It is fair to say that Royal was at her best in songs that either expressed the naiveté of youth or the gentle sadness of resignation. Her penultimate song, Herbert Hughes’ “I will walk with my love,” and the second verse of her sole encore, “Danny Boy,” were as ravishingly vocalized as they come. (The first verse of “Danny Boy,” however, was marred by another of those fuzzy highs on a note that, when all is said and done, is not very high.)
Paradoxically, those two performances also highlighted another of Royal’s shortcomings. When singing in English, her sympathetic response to text frequently led her to slow down and linger when words and music invited such. But in other languages, and even at the end of Aaron Copland’s English language “Pastorale,” too many opportunities for expression were sacrificed to unbending straight time. A case in point was the close of Reynaldo Hahn’s “Infidélité,” where slowing down would have taken the song to the next level.
Curios and Curiosities
Royal and Martineau clearly put a lot of work into A Lesson in Love, and came up with quite a few rarely heard selections. But their decision to move quickly from song to song shortchanged the most intense of the bunch. Ideally we should be catching our breath after Schubert’s great “Gretchen am Spinnrade” (Gretchen at the Spinning Wheel) before getting so caught up in the emotional churning of “Rastlose Liebe” (Restless Love) that poor Gretchen gets left by the wayside.
Even more disturbing was how Royal mis-used a few of the songs. The aforementioned “Gretchen” was treated as a song of enraptured longing rather than of despair. (Listen to Elisabeth Schwarzkopf with Edwin Fischer to hear what was lost.) Maurice Ravel’s “Chanson de la mariée” (Wedding Song) was performed with strange ferocity, and Schubert’s “Die Männer sind méchant” (Men are wicked) with none of the mocking humor conveyed by the admittedly unsympathetic composer’s strophic accompaniment.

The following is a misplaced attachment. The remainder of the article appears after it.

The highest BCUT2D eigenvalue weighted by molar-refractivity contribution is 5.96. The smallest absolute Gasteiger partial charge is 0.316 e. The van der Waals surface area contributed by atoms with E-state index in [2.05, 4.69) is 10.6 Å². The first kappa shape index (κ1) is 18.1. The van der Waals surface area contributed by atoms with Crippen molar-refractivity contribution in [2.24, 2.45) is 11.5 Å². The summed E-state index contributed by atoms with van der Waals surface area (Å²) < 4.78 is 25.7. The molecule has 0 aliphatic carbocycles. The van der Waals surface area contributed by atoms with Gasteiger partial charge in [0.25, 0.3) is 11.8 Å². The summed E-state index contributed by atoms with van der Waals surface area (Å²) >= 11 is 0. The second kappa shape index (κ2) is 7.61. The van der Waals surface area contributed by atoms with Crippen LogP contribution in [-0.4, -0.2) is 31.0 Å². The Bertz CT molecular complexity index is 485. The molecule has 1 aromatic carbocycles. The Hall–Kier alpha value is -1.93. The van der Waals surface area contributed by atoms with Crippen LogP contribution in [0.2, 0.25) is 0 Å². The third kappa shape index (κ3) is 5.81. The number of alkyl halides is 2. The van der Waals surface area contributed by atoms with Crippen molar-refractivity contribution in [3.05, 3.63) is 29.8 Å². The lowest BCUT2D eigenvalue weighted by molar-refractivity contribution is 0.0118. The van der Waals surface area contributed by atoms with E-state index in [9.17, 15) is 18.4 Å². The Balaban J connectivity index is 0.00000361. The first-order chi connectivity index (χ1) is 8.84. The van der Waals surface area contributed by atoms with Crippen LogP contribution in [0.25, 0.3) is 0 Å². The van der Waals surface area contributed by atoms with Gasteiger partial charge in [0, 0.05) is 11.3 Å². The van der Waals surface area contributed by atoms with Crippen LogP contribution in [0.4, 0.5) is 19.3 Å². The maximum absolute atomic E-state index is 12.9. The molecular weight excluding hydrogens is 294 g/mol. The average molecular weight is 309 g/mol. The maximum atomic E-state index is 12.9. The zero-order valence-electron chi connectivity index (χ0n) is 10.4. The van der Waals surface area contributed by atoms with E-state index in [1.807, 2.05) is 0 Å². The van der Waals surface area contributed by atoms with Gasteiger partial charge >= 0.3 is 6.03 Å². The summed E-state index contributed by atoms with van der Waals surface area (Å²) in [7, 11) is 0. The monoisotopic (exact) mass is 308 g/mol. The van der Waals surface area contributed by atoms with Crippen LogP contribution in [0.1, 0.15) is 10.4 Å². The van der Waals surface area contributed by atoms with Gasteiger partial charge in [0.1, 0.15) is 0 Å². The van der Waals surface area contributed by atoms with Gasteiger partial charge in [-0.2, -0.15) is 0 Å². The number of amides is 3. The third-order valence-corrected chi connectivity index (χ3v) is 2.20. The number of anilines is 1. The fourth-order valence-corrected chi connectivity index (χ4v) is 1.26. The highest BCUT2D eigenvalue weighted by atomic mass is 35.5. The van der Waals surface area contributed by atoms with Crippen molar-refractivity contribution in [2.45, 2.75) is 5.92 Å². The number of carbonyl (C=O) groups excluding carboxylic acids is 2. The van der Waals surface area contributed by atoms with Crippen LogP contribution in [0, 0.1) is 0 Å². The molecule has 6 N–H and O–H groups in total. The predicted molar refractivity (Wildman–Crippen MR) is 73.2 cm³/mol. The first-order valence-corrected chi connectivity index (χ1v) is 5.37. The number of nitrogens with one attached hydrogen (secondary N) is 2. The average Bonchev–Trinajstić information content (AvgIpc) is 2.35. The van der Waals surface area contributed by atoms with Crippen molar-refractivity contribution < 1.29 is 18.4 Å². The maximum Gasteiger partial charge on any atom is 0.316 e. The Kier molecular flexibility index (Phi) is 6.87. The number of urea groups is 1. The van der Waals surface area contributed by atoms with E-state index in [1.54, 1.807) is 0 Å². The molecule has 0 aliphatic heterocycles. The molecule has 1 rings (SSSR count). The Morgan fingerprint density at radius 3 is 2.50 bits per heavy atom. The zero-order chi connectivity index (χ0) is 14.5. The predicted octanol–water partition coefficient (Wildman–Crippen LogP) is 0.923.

Martineau, as expected, played wonderfully, but his gifts were shortchanged by a half-opened piano that dimmed his light. Nor could he fully express what a song has to offer when his soprano was not there. He can bubble along like the best of them, but upstaging is not something this supreme accompanist even remotely entertains.
There were many beautiful moments in Royal’s recital, some of which extended through entire songs. Had these been gathered together in a different program, the recital would have been an unqualified success. As it was, the recital made clear that are still lessons to be learned.
Jason Victor Serinus is a professional whistler and lecturer on opera and vocal recordings. He is editor of Psychoimmunity and the Healing Process: A Holistic Approach to Immunity & AIDS, and he has written about music for Opera News, Opera Now, American Record Guide, Stereophile, Carnegie Hall Playbill, Gramophone, AudioStream, San Francisco Magazine, Stanford Live, Bay Area Reporter, and other publications.